Nearly Two-Thirds of Republicans Think Coronavirus Outbreak Has Been Exaggerated: Poll

More than half of U.S. adults who identify as Republicans believe news coverage of the coronavirus pandemic has overstated the outbreak's severity, according to results of a recent survey.

The survey, conducted by the Pew Research Center, collected responses from 9,654 adults across the country between June 4 and June 10. It found that 63 percent of Republican respondents felt the virus outbreak was "exaggerated," up from 47 percent who answered the same in an earlier survey administered at the end of April.

Additional data pointed to a partisan divide among survey participants in their opinions about the accuracy of media reports about the outbreak, although more respondents felt coverage embellished its seriousness in June compared to April, regardless of their political affiliation. The survey showed 18 percent of respondents who identify as Democrats felt the outbreak was exaggerated in June, up from 14 percent in April.

Overall, 38 percent of those who participated in the survey believed news coverage exaggerated the outbreak in June, compared with 29 percent two months earlier. The jump in respondents who felt the pandemic's gravity was overblown in the Pew Research Center's latest survey seemed to correspond with a decline in respondents who said they followed the outbreak closely in the news.

The research center's report noted that 39 percent of participants surveyed were keeping up with virus-related news in June, down from 57 percent in April. Still, the vast majority of respondents—86 percent—said they continued to follow the news "fairly" closely.

Survey respondents also shared their impressions of prevailing sources of information about the virus outbreak. At least half of all those surveyed, Democrat or Republican, felt information published by the Centers for Disease Control and Prevention was the most reliable, with 64 percent saying the public health agency releases accurate facts "almost all or most of the time."

Between 44 and 53 percent felt data released by national news outlets, local media and state governments was usually accurate, while 30 percent said the same of President Donald Trump's administration. Fewer Republican respondents felt each source published generally factual information than Democratic respondents, outside of answers related to the White House.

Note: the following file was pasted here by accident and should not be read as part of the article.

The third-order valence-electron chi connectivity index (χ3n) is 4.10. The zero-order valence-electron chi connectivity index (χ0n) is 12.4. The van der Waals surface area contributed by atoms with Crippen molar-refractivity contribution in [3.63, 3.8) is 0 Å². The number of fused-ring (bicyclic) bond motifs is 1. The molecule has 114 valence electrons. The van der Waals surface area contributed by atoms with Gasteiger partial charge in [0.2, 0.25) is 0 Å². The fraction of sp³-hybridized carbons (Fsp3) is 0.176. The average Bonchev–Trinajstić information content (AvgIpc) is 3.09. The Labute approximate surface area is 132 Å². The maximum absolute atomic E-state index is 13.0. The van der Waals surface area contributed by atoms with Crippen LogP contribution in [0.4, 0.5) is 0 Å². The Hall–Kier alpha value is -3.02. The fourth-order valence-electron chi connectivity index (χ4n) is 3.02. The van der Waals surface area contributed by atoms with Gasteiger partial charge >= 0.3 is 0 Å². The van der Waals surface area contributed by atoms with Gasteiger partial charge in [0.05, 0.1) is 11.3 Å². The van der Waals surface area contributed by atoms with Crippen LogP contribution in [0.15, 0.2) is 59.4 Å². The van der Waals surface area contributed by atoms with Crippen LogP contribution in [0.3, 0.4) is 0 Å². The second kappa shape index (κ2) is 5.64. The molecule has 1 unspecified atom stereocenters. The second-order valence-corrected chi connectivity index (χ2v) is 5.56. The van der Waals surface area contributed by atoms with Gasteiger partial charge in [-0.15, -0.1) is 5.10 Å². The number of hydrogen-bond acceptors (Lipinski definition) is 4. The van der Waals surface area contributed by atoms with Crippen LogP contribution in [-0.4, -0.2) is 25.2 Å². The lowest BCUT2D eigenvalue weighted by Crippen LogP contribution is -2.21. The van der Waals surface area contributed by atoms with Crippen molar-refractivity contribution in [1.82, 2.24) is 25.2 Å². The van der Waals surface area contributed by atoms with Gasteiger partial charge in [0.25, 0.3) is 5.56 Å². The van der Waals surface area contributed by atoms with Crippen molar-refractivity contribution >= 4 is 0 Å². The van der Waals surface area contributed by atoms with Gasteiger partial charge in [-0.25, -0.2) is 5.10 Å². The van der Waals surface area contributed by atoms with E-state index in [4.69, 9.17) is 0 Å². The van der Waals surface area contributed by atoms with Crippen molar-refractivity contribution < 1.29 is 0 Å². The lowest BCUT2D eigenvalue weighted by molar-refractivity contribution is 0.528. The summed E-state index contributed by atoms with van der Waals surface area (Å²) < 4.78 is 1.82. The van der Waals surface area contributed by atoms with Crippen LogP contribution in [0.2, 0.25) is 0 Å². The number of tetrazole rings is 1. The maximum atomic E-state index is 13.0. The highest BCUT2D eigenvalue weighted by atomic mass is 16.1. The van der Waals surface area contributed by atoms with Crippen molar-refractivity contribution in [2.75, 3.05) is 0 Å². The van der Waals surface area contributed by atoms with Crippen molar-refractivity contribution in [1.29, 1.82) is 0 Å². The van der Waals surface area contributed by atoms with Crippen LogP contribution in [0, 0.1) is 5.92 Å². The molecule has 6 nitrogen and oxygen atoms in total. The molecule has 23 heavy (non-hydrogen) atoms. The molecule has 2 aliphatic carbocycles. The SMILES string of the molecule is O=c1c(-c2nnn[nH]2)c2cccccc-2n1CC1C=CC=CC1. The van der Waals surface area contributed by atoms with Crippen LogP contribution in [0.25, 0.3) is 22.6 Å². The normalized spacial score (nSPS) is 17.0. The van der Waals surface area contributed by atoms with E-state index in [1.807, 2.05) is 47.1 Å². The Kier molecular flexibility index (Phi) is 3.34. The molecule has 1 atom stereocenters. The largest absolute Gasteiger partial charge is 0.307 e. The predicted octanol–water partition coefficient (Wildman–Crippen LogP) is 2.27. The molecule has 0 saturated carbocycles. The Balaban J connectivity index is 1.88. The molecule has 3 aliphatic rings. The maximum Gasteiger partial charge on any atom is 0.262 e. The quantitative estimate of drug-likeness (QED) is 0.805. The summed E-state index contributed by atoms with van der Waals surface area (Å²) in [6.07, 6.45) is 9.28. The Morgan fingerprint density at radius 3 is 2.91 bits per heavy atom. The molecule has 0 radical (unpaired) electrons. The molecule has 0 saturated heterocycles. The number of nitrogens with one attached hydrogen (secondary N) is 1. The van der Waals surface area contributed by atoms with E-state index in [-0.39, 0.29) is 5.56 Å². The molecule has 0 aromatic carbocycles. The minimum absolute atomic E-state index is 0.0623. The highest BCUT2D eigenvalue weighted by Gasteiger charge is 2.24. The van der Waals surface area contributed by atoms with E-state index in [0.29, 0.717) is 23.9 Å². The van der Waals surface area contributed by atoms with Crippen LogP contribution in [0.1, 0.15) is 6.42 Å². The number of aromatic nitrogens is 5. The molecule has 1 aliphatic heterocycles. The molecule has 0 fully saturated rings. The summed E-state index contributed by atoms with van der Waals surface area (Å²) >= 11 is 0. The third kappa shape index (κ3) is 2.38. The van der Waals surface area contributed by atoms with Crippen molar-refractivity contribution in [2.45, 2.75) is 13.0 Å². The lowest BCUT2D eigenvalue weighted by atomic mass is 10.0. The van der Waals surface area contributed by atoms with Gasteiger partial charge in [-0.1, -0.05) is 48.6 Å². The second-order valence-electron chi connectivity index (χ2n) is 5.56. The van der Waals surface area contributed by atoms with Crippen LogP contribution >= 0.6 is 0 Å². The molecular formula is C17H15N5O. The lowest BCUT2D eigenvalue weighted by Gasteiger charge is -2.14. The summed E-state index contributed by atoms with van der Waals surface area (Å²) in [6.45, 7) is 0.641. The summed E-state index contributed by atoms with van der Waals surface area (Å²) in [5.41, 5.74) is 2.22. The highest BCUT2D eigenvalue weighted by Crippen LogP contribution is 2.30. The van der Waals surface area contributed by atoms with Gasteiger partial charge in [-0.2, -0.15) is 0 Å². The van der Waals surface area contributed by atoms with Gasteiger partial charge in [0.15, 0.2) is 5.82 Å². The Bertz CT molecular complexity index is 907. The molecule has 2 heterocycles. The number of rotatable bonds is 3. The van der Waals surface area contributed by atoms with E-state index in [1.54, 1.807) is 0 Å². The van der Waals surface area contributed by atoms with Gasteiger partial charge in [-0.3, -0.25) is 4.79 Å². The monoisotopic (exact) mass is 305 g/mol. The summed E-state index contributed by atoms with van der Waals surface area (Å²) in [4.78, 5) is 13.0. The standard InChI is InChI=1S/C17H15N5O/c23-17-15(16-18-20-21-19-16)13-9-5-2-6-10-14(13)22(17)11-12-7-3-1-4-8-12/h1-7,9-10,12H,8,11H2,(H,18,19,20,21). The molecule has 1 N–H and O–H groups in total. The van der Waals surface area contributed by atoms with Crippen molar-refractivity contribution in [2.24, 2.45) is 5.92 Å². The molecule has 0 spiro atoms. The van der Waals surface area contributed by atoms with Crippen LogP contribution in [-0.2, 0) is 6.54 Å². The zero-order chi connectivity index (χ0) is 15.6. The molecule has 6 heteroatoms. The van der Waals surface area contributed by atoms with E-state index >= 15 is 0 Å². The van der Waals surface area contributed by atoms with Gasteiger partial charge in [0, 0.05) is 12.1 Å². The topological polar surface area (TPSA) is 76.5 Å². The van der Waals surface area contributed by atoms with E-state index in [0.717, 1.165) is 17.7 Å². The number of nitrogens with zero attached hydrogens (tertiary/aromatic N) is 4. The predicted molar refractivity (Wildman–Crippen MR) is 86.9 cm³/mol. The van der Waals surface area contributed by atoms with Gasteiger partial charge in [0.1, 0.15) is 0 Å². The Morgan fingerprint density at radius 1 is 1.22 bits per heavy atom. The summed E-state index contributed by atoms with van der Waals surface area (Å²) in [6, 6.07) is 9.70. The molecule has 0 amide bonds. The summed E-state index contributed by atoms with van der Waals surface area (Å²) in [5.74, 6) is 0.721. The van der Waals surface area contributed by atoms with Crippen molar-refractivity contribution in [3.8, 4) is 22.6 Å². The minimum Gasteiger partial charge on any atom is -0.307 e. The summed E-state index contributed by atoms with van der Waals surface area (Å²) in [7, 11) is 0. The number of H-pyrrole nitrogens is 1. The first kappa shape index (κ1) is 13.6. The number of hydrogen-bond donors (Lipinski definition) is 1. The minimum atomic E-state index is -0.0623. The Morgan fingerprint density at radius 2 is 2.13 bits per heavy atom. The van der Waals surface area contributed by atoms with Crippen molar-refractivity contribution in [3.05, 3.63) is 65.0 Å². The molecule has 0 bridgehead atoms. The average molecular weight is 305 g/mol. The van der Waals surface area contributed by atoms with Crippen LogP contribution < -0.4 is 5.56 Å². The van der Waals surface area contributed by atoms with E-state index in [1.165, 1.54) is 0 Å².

Washington Stay-at-Home Order Protest
A sign painted with the Republican party's elephant logo is pictured during a demonstration in Olympia, Washington, on April 19, which protested the state's stay-at-home order. At least half of all those surveyed, Democrat or Republican, felt information on the coronavirus published by the Centers for Disease Control and Prevention was the most reliable. JASON REDMOND/AFP via Getty Images

Newsweek reached out to the Pew Research Center for additional comments regarding the survey's results but did not receive a reply in time for publication.

The survey collected responses as the U.S. approached three months since the national outbreak began. Coverage related to the pandemic has dominated local and national news circuits consistently throughout that time, with a greater resurgence of reports from publications, health departments and state officials since the beginning of June, as new virus cases have begun to spike in several states.

Opinions have differed significantly between Republicans and Democrats regarding policy decisions implemented in response to the outbreak, including face mask requirements and business closures effected through statewide stay-at-home orders. Several governors, including Ohio Governor Mike DeWine and North Dakota Governor Doug Burgum, have encouraged the public to separate political affiliation from issues concerning the outbreak and virus transmission. Both DeWine and Burgum are Republicans.